The coexistence of age-related loss of skeletal muscle mass and obesity (CALSMO) is a medical condition where an individual experience the simultaneous occurrence of age-related loss of skeletal muscle mass and obesity [1]. The age-related loss of skeletal muscle mass refers to the age-related reduction in muscle mass, strength, and physical functionality, while obesity is characterized by the accumulation of excessive fat mass, which has adverse health effects. CALSMO affects individuals with both age-related losses of skeletal muscle mass and obesity, which can lead to a range of health issues [2].

The elderly population in Asia is growing rapidly. Korea is among the countries with the highest proportion of older adults in Asia. By 2050, the elderly population in Korea will increase to 40% from 15% in 2022, with the number of older individuals rising from five to 19 million [3]. Consequently, age-related complications, such as age-related loss of skeletal muscle mass, pose a potential threat to Korean society. In addition, the prevalence of obesity in Korea has increased continuously from 2009 to 2019, particularly among males and females in their 70s and 80s [4]. This increase in the obese population among the elderly, coupled with the growing elderly population, suggests that the potential risk factors for CALSMO in Korean society are also increasing. Therefore, there is an urgent need to prioritize the prevention of CALSMO in Korean society.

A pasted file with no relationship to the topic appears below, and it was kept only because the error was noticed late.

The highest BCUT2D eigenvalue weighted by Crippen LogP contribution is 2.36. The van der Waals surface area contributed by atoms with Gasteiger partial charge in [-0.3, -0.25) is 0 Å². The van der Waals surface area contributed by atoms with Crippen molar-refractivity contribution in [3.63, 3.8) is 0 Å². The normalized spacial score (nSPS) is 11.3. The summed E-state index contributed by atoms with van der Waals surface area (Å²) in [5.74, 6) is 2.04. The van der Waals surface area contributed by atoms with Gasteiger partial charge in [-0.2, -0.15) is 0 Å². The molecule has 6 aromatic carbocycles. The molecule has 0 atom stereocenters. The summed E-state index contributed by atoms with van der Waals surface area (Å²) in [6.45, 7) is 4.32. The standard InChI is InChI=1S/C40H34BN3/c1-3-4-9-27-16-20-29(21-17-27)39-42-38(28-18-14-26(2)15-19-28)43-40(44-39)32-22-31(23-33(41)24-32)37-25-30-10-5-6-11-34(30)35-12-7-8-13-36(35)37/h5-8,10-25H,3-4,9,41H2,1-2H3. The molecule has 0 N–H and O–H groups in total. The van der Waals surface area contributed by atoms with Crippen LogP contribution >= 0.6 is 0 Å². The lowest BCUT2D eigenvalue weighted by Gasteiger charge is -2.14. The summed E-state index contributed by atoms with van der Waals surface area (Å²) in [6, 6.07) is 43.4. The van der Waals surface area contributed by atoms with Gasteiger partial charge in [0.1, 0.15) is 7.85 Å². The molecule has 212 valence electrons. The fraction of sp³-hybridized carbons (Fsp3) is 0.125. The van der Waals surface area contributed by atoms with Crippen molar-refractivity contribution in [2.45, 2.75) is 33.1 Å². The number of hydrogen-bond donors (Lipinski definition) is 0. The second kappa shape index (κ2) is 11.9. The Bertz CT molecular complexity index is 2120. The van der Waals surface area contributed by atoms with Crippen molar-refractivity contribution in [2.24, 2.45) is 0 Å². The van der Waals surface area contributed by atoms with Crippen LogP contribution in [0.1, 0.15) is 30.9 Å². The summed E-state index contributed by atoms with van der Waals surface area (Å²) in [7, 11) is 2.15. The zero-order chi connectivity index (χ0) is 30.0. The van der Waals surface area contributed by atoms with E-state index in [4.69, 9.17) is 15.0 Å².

The coexistence of obesity and low muscle mass can adversely affect health, exacerbate chronic degenerative diseases and disability, and prolong hospital stays, posing a challenge to healthcare sustainability and efficiency in primary and secondary care, social support, public health, and policymaking [5]. Various studies have shown that individuals with this condition have worse morbidity, disability, and mortality rates than those with either low muscle mass or obesity alone [6,7]. Moreover, obesity impedes the production or retention of muscle mass, making it difficult to diagnose and identify its clinical consequences [8].